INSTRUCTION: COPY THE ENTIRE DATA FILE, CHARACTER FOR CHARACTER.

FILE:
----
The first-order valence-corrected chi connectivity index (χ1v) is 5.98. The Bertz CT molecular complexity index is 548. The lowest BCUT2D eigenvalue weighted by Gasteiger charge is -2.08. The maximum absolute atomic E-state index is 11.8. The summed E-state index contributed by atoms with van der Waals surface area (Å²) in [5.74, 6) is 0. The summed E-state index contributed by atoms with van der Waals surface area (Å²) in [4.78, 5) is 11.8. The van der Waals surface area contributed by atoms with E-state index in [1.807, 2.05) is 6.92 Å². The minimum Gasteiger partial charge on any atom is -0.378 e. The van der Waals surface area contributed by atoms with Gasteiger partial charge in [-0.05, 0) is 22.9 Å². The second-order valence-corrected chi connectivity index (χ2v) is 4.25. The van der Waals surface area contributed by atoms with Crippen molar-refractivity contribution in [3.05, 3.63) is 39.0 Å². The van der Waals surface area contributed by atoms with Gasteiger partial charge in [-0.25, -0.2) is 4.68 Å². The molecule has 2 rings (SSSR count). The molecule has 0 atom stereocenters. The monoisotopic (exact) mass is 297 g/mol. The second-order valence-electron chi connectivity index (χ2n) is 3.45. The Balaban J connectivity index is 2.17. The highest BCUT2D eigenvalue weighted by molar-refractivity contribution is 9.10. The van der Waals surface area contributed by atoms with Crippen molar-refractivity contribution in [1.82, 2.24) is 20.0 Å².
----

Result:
The first-order valence-corrected chi connectivity index (χ1v) is 5.98. The Bertz CT molecular complexity index is 548. The lowest BCUT2D eigenvalue weighted by Gasteiger charge is -2.08. The maximum absolute atomic E-state index is 11.8. The summed E-state index contributed by atoms with van der Waals surface area (Å²) in [5.74, 6) is 0. The summed E-state index contributed by atoms with van der Waals surface area (Å²) in [4.78, 5) is 11.8. The van der Waals surface area contributed by atoms with E-state index in [1.807, 2.05) is 6.92 Å². The minimum Gasteiger partial charge on any atom is -0.378 e. The van der Waals surface area contributed by atoms with Gasteiger partial charge in [-0.05, 0) is 22.9 Å². The second-order valence-corrected chi connectivity index (χ2v) is 4.25. The van der Waals surface area contributed by atoms with Crippen molar-refractivity contribution in [3.05, 3.63) is 39.0 Å². The van der Waals surface area contributed by atoms with Gasteiger partial charge in [-0.25, -0.2) is 4.68 Å². The molecule has 2 rings (SSSR count). The molecule has 0 atom stereocenters. The monoisotopic (exact) mass is 297 g/mol. The second-order valence-electron chi connectivity index (χ2n) is 3.45. The Balaban J connectivity index is 2.17. The highest BCUT2D eigenvalue weighted by molar-refractivity contribution is 9.10. The van der Waals surface area contributed by atoms with Crippen molar-refractivity contribution in [1.82, 2.24) is 20.0 Å².